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Comparing notes


Shawn Williams

Outside of their player personnel department, it figures that no one scouts more college prospects for the Bengals than special teams coordinator Darrin Simmons.

At some point he'll end up coaching most of them from all sides of the ball, as he did this season when a pair of rookie defenders, safety Shawn Williams and linebacker Jayson DiManche, ended up 1-2 in special teams tackles while running back Cedric Peerman again served as quarterback as personal punt protector, and four different kickers passed through in the wake of punter Kevin Huber's season-ending injury late in the year.

So if it's Tuesday in mid-February, Simmons is leafing through his notes from last year's NFL Scouting Combine. On Wednesday, Simmons drives over to this year's edition in Indianapolis that will be seen on NFL Network starting Thursday and running through next Tuesday, so now is always a good time to take the "2013 Draft" notebook off the shelf.

"It's always neat to go back and look; just to see how close you were," Simmons says.

This is the 12th combine Simmons is running the punting portion of the workouts and most of the Bengals assistants will be on the field of Lucas Oil Stadium as they help the NFL run the drills. That's because head coach Marvin Lewis likes his guys close to the action so they can pick up the scent that won't break through video of the action and the interviews. Matt Burke, the new linebackers coach, makes his Bengals field debut this week when the backers drop and cover.

Head strength and conditioning coach Chip Morton and assistant Jeff Friday also get to see all of the prospects since they oversee the workouts' pre- and post-stretching elements and have been known to provide insights that stray from the camera. And after the punters are done, Simmons goes into the stands to time every player's 40-yard dash as well as jot down his thoughts on their performance in drills with his own shorthand grades of 1 (bad) to 5 (excellent).

"Two, two, two drops," he is saying as he pauses at one name. "Not drafted."

Now he looks up running back Giovani Bernard, one of the Bengals second-round picks, the club's Rookie of the Year and an NFL Rookie of the Year nominee.

"I've got three red stars next to him," Simmons says, "which is a good thing."

Pretty close.

"You look at all the guys we interviewed and look at all the guys that had great years this season," Simmons says.

Each team gets to interview 60 of the estimated 350 players for 15-minute blocks. The sessions are taped and while they serve as only a sliver of the scouting process, there's nothing like a first impression. The Bengals Requested 60 looked like a Rookie of the Year list with Bernard, eventual winner Eddie Lacy, the Packers running back, as well as Chargers wide receiver Keenan Allen, Vikings receiver-returner Cordarrelle Patterson, and Bills linebacker Kiki Alonso. The Bengals also ended up interviewing six of their 10 draft picks, which Simmons thinks is evidence of how well the personnel department prepares for the draft.

"Those guys do a hell of a job," Simmons says of the scouts. "This is what they do during the season. While we're trying to figure out how to run 'left alley wedge,' they're figuring out who we're going to target."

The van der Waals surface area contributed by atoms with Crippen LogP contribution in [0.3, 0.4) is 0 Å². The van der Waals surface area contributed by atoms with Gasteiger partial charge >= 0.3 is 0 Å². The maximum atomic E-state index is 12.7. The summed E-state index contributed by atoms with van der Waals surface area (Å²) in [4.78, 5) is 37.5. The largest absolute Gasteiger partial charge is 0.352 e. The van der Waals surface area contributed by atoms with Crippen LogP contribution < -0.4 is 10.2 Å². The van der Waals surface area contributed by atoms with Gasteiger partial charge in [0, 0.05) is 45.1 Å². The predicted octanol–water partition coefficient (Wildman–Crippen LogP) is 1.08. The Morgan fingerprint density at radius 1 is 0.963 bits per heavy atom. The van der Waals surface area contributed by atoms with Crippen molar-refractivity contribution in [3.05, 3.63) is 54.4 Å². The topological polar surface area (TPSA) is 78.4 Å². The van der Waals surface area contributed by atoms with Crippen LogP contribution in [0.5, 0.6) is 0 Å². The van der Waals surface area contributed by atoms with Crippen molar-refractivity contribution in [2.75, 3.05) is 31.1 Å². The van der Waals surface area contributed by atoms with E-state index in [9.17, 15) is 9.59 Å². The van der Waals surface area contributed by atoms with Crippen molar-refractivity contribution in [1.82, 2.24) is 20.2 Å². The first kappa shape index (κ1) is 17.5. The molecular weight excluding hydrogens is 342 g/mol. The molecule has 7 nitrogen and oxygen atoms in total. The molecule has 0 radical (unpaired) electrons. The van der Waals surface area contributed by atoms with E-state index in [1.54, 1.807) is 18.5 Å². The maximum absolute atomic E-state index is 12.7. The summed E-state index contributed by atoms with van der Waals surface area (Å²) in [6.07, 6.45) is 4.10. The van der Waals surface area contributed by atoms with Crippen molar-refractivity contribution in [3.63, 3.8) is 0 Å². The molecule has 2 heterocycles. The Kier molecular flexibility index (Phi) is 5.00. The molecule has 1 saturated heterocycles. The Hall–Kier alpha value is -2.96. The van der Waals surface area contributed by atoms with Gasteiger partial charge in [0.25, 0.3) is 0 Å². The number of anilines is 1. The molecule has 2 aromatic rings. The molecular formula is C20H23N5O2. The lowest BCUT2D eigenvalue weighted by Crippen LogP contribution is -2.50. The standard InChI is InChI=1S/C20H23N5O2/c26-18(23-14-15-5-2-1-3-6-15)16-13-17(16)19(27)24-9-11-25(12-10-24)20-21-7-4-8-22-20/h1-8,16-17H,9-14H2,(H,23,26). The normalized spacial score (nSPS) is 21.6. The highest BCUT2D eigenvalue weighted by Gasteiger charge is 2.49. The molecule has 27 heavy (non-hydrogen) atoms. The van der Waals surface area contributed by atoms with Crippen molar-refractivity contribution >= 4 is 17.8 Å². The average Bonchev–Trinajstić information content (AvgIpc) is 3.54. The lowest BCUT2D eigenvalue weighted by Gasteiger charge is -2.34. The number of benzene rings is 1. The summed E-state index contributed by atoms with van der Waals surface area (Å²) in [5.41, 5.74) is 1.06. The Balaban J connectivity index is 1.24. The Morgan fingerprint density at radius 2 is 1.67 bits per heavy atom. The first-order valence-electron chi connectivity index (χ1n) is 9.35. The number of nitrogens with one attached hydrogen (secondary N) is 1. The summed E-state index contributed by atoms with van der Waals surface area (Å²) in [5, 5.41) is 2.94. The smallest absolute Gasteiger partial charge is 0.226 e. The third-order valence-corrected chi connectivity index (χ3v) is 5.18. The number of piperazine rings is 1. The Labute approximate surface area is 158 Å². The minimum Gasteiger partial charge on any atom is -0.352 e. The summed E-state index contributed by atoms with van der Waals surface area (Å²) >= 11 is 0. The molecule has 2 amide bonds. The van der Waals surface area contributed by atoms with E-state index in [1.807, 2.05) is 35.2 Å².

Since the coaches don't get involved in the college scouting until after their own season, they're relying heavily on the scouts to guide them early in the process before it begins to percolate in a synthesis of grade and opinions in the hunt for consensus. Simmons has been here for all of Lewis's 12 draft seasons and he understands why the Bengals have drawn rave reviews for the drafts that have formed the bulk of four playoff teams in the past five seasons.

"A lot has changed; we're much more thorough than we've ever been," Simmons says. "We do a much better job targeting people and then identifying them. And we've got a very good read on people. We're looking at different players, players that not only fit us, but the best players available at that time.

"There's so much that goes into the culmination. Scouts, coaches. It really is teamwork."

Simmons is looking at interview No. 60 from last season. Shawn Williams. Safety. Georgia. The guy that ended up being the Bengals third-round pick. If you had told Simmons in that session, "I'd like you to meet the guy that is going to replace Dan Skuta as your leading tackler," he might have had you committed. But if you told him, "Here's the guy that's going to help win the division by blocking a punt against Cleveland," he might have started to listen to you.

Simmons had already seen tape because Williams was on a list and if he was coming he was going to play for him. Looking at his No. 60 notes, Simmons recalls he asked Williams what positions he played on special teams (safety on kickoff, tackle on kick return, left guard on punt) and he asked him about his punt block in the bowl game against Nebraska. "Good … speaks softly" are other notes.

Simmons, by the way, detests the format of the combine. Since the players can practice the drills and rehearse their answers, he thinks there is little evidence to grade a player in a sport that lives on adjustment and performance in the heat of battle amid changing conditions and fatigue. He does like the chance to put a face and personality with a number and to look in the eyes of a guy like Williams so he can know "he has the look."

"The one positive is that the good ones stick out and the bad ones stick out," Simmons says. "The highs and lows."

But, you can get pretty close, too, as his notebook will confirm. The Bengals drafted SMU defensive end Margus Hunt in the second round.

"There's a star next to his name and a lot of 4s," Simmons  says. "Can run. Good athlete."

Pretty close.

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